Ghost State: what's spooking out so many of our politicians?

Liam Fay

They say that power can turn your head. However, Lord Mayor of Dublin Naoise ó Muirí is living proof that the illusion of power can also have a disorientating effect on the noggin. The Fine Gael councillor has taken time out from his busy schedule as the capital's gladhander-in-chief to commune with the spirit world. All politicians claim to provide a voice for the voiceless but ó Muirí has gone one step further – becoming a figurehead for non-corporeal beings.

For the media, the 'Mansion House is haunted' story has been a gift from heaven or some equally ethereal realm. In a week of otherwise grim news, the yarn about spooky shenanigans in the Lord Mayor's residence came as blessed relief.

The spine-tingling saga began when ó Muirí told The Sun of an incident in which his four-year-old daughter happened upon what she believed was a "ghost" in the sitting room. The apparition, he explained, consisted of a curly- haired girl watching TV at 3am.

ó Muirí didn't simply recount this anecdote as a cute tale of childish imaginings. With that curious combination of pomposity and twitishness that is often the hallmark of local politicians, he used it to highlight what he evidently sees as an issue of some importance. "There is definitely stuff happening," he insisted.

In one of the affair's most blackly comical features, ó Muirí went on to speak of another room in the Mansion House that is notoriously "hard to heat" – citing this as further evidence that the building is possessed. As it happens, there are legions of citizens who have rooms that are hard to heat these days – but for reasons more prosaic than those preoccupying the lavishly featherbedded Lord Mayor.

Like every stately home, the Mansion House has long attracted rumours of paranormal activity. Some previous political occupants have added to the accumulation of folklore. Among them is Catherine Byrne, a former Lord Mayor and now Fine Gael TD, who has spoken publicly about her experience of encountering strange sensations while she lived in the building.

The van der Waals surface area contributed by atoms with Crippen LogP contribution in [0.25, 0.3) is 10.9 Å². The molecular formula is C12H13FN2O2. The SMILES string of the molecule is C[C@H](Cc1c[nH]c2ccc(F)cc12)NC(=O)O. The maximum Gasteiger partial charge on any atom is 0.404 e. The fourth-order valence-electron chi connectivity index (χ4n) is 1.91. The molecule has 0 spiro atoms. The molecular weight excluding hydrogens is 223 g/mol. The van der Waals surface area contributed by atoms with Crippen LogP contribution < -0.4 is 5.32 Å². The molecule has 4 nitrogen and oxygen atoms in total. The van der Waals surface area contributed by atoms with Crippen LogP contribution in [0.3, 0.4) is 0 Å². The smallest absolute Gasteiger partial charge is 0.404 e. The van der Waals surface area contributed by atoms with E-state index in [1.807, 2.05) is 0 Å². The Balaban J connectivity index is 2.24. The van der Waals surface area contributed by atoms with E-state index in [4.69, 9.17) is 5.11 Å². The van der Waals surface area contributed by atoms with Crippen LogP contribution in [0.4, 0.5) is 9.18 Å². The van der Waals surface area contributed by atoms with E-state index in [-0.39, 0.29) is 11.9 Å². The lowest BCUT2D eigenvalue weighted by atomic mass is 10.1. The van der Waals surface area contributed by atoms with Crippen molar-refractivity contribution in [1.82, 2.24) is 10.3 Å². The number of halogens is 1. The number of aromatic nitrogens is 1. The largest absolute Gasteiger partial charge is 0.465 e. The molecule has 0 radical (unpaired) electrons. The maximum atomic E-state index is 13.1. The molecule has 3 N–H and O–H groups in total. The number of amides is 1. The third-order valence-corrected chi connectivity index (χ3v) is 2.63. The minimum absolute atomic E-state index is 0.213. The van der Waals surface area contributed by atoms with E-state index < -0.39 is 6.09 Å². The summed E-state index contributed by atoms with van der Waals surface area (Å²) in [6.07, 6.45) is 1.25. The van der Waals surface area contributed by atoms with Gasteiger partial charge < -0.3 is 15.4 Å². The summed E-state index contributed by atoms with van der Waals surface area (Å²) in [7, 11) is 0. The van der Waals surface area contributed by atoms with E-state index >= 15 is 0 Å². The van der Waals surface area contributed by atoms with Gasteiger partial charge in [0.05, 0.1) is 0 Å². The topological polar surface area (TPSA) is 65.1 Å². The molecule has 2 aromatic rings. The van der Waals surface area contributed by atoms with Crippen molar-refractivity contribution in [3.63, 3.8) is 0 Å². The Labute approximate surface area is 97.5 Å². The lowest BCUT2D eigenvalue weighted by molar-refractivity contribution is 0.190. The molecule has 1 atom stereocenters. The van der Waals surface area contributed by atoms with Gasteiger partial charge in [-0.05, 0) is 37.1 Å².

ó Muirí's decision to publicise his concerns about the "haunting" has had the predictable consequence of bringing all sorts of oddballs out of the woodwork: self-styled ghostbusters, mediums and exorcists, all of them offering their spirit-cleansing services. What fun.

ó Muirí might well believe there is no harm in a politician indulging himself in talk of psychic phenomena – but he would be mistaken. Irish public life has been deeply warped by political deference to superstition and irrationality, and no self-respecting public representative should have any truck with such potentially dangerous nonsense. As many can attest, there is nothing remotely light-hearted about the havoc that ensues when otherworldly delusions are permitted to get out of hand.

Ironically, one person who knows this all too well is the aforementioned Byrne. Like several of her Fine Gael parliamentary colleagues, the backbencher has latterly been subjected to a campaign of vicious intimidation by anti-abortion activists so convinced of their divinely inspired righteousness that they refuse to accept anybody else's entitlement to a different opinion. Last week, Byrne condemned these supernaturally motivated zealots as "sick people", and it's hard to disagree with that characterisation.

Ireland needs politicians with belief and vision – not belief in visions.